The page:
From the LyricPop series

A small child takes a magical ride on the “dream weaver train.”

Evocative lyrics from the title song of Wright’s 1975 solo album, The Dream Weaver, form the text of this LyricPop offering. The first-person speaker boards the dream weaver train, asking the driver to “take away my worries of today / and leave tomorrow behind.” Believing the dream weaver will “get me through the night” to “reach the morning light,” the speaker asks the dream weaver to “fly me high through the starry skies / maybe to an astral plane” and “cross the highways of fantasy / …to forget today’s pain.” The repetitive lyrics raise questions about the speaker’s identity and source of pain as well as about the mysterious dream weaver. However, playful collages, using patterns, textures, and color, span the double-page spreads and provide needed child-friendly context. Tucked into bed with a stuffed lion and pet dachshund, the speaker proves to be a brown-skinned child with a teary eye. In the subsequent spread, kid and dachshund eagerly board the purple train driven by the dream weaver, an encouraging lion. As the fantastic train speeds through the dark night and starry skies, the boy forgets the pain (revealed to be physical rather than psychic: caused by a bicycle spill) and enjoys the ride, passing through woods, sliding down an enormous cat-shaped clock, running across the moon’s surface, and riding giant butterflies toward morning’s light. Simultaneously publishing in the series are: The Pixies song Where Is My Mind?, by Black Francis and illustrated by Alex Eben Meyer; Coldplay’s Strawberry Swing, illustrated by Mitch Miller; the Gloria Gaynor hit I Will Survive (starring a platinum-tressed green-skinned ET), by Frederick J. Perren and Dino Fekaris, and illustrated by Kaitlyn Shea O’Connor; and Paul Simon’s The 59th Street Bridge Song (Feelin’ Groovy), illustrated by Keith Henry Brown.

Dreamy bedtime fare. (Picture book. 3-6)

Pub Date: June 1, 2021

ISBN: 978-1-61775-857-7

Page Count: 24

Publisher: Akashic

Review Posted Online: May 5, 2021

Kirkus Reviews Issue: May 15, 2021

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A sweet reminder that it’s easy to weather a storm with the company and kindness of friends.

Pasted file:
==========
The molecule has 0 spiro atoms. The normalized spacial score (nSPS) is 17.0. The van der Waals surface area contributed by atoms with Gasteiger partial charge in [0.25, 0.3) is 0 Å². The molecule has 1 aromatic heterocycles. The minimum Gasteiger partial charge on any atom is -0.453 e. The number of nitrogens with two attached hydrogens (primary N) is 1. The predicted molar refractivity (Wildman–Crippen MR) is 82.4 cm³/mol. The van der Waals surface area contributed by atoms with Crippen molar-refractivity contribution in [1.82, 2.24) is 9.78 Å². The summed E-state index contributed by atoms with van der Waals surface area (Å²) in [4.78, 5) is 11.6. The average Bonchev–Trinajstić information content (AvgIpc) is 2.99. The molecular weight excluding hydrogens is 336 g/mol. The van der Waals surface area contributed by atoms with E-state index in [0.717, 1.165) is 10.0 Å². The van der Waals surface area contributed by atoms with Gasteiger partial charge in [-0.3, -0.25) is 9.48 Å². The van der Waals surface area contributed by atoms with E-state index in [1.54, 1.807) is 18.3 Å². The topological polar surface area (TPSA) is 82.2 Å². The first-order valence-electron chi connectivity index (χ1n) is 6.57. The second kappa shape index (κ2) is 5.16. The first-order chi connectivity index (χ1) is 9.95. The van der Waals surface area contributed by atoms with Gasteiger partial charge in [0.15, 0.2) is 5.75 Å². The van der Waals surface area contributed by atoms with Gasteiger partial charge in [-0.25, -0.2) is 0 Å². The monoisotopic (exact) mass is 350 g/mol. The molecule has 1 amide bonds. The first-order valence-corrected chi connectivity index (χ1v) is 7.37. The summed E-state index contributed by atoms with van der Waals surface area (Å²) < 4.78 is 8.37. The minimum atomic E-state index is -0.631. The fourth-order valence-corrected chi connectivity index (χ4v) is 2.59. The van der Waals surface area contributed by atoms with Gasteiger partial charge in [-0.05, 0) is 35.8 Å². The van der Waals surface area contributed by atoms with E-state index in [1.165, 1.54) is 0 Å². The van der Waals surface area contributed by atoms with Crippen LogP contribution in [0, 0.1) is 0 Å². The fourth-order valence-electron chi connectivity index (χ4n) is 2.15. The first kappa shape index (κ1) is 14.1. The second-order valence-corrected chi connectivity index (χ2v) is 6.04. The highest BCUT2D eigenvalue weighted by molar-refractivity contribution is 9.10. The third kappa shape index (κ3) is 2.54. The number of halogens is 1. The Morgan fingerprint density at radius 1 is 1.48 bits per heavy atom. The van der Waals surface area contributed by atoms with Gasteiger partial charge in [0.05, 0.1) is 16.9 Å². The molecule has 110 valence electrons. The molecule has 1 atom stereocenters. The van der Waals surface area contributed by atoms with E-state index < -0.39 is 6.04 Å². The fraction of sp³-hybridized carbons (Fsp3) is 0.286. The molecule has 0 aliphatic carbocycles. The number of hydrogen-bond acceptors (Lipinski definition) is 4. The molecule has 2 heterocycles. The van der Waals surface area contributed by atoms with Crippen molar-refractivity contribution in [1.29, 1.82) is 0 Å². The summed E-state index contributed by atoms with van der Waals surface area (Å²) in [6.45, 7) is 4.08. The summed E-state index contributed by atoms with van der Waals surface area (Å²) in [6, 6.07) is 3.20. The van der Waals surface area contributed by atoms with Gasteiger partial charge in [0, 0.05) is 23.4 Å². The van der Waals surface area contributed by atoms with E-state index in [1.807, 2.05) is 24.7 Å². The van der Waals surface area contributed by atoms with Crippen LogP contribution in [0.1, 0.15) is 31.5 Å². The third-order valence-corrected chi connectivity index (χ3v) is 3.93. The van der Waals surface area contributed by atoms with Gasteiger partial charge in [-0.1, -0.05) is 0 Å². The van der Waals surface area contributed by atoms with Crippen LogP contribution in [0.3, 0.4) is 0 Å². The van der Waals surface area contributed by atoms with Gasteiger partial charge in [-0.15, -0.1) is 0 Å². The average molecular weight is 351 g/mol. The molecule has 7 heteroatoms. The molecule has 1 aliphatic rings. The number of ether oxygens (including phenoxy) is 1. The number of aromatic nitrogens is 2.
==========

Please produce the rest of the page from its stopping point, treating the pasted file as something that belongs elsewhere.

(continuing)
Is it a stormy-night scare or a bedtime book? Both!

Little Blue Truck and his good friend Toad are heading home when a storm lets loose. Before long, their familiar, now very nervous barnyard friends (Goat, Hen, Goose, Cow, Duck, and Pig) squeeze into the garage. Blue explains that “clouds bump and tumble in the sky, / but here inside we’re warm and dry, / and all the thirsty plants below / will get a drink to help them grow!” The friends begin to relax. “Duck said, loud as he could quack it, / ‘THUNDER’S JUST A NOISY RACKET!’ ” In the quiet after the storm, the barnyard friends are sleepy, but the garage is not their home. “ ‘Beep!’ said Blue. ‘Just hop inside. / All aboard for the bedtime ride!’ ” Young readers will settle down for their own bedtimes as Blue and Toad drop each friend at home and bid them a good night before returning to the garage and their own beds. “Blue gave one small sleepy ‘Beep.’ / Then Little Blue Truck fell fast asleep.” Joseph’s rich nighttime-blue illustrations (done “in the style of [series co-creator] Jill McElmurry”) highlight the power of the storm and capture the still serenity that follows. Little Blue Truck has been chugging along since 2008, but there seems to be plenty of gas left in the tank.

A sweet reminder that it’s easy to weather a storm with the company and kindness of friends. (Picture book. 3-6)

Pub Date: Oct. 22, 2019

ISBN: 978-1-328-85213-7

Page Count: 32

Publisher: HMH Books

Review Posted Online: June 23, 2019

Kirkus Reviews Issue: July 15, 2019

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This celebration of cross-generational bonding is a textual and artistic tour de force.

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A young boy yearns for what he doesn’t have, but his nana teaches him to find beauty in what he has and can give, as well as in the city where they live.

CJ doesn’t want to wait in the rain or take the bus or go places after church. But through Nana’s playful imagination and gentle leadership, he begins to see each moment as an opportunity: Trees drink raindrops from straws; the bus breathes fire; and each person has a story to tell. On the bus, Nana inspires an impromptu concert, and CJ’s lifted into a daydream of colors and light, moon and magic. Later, when walking past broken streetlamps on the way to the soup kitchen, CJ notices a rainbow and thinks of his nana’s special gift to see “beautiful where he never even thought to look.” Through de la Peña’s brilliant text, readers can hear, feel and taste the city: its grit and beauty, its quiet moments of connectedness. Robinson’s exceptional artwork works with it to ensure that readers will fully understand CJ’s journey toward appreciation of the vibrant, fascinating fabric of the city. Loosely defined patterns and gestures offer an immediate and raw quality to the Sasek-like illustrations. Painted in a warm palette, this diverse urban neighborhood is imbued with interest and possibility.

This celebration of cross-generational bonding is a textual and artistic tour de force. (Picture book. 3-6)

Pub Date: Jan. 8, 2015

ISBN: 978-0-399-25774-2

Page Count: 32

Publisher: Putnam

Review Posted Online: Oct. 22, 2014

Kirkus Reviews Issue: Nov. 1, 2014

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